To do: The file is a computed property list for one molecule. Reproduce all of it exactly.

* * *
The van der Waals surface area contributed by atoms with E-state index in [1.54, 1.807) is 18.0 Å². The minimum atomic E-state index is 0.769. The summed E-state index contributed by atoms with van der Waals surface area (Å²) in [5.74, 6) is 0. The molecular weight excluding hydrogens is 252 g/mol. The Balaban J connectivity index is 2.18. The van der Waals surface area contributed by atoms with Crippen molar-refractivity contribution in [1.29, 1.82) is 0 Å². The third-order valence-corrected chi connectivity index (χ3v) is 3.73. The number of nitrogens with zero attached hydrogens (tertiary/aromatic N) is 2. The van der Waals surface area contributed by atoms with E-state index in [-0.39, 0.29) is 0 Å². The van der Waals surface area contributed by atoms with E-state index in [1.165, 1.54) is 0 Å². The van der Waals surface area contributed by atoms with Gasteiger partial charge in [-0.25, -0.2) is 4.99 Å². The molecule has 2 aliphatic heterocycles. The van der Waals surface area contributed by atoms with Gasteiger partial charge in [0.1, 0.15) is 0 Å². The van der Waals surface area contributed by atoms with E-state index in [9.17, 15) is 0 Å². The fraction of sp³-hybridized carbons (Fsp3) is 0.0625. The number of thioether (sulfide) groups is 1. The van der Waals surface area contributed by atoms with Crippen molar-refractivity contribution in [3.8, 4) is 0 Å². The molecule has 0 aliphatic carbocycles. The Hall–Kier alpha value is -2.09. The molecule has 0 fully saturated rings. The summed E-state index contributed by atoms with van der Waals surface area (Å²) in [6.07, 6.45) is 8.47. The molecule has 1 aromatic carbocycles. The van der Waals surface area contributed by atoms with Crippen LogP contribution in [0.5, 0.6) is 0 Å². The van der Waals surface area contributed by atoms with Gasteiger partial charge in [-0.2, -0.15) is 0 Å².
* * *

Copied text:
The van der Waals surface area contributed by atoms with E-state index in [1.54, 1.807) is 18.0 Å². The minimum atomic E-state index is 0.769. The summed E-state index contributed by atoms with van der Waals surface area (Å²) in [5.74, 6) is 0. The molecular weight excluding hydrogens is 252 g/mol. The Balaban J connectivity index is 2.18. The van der Waals surface area contributed by atoms with Crippen molar-refractivity contribution in [1.29, 1.82) is 0 Å². The third-order valence-corrected chi connectivity index (χ3v) is 3.73. The number of nitrogens with zero attached hydrogens (tertiary/aromatic N) is 2. The van der Waals surface area contributed by atoms with E-state index in [-0.39, 0.29) is 0 Å². The van der Waals surface area contributed by atoms with E-state index in [1.165, 1.54) is 0 Å². The van der Waals surface area contributed by atoms with Gasteiger partial charge in [-0.25, -0.2) is 4.99 Å². The molecule has 2 aliphatic heterocycles. The van der Waals surface area contributed by atoms with Gasteiger partial charge in [0.1, 0.15) is 0 Å². The van der Waals surface area contributed by atoms with E-state index in [9.17, 15) is 0 Å². The fraction of sp³-hybridized carbons (Fsp3) is 0.0625. The number of thioether (sulfide) groups is 1. The van der Waals surface area contributed by atoms with Crippen molar-refractivity contribution in [3.8, 4) is 0 Å². The molecule has 0 aliphatic carbocycles. The Hall–Kier alpha value is -2.09. The molecule has 0 fully saturated rings. The summed E-state index contributed by atoms with van der Waals surface area (Å²) in [6.07, 6.45) is 8.47. The molecule has 1 aromatic carbocycles. The van der Waals surface area contributed by atoms with Crippen LogP contribution in [0.5, 0.6) is 0 Å². The van der Waals surface area contributed by atoms with Gasteiger partial charge in [-0.2, -0.15) is 0 Å².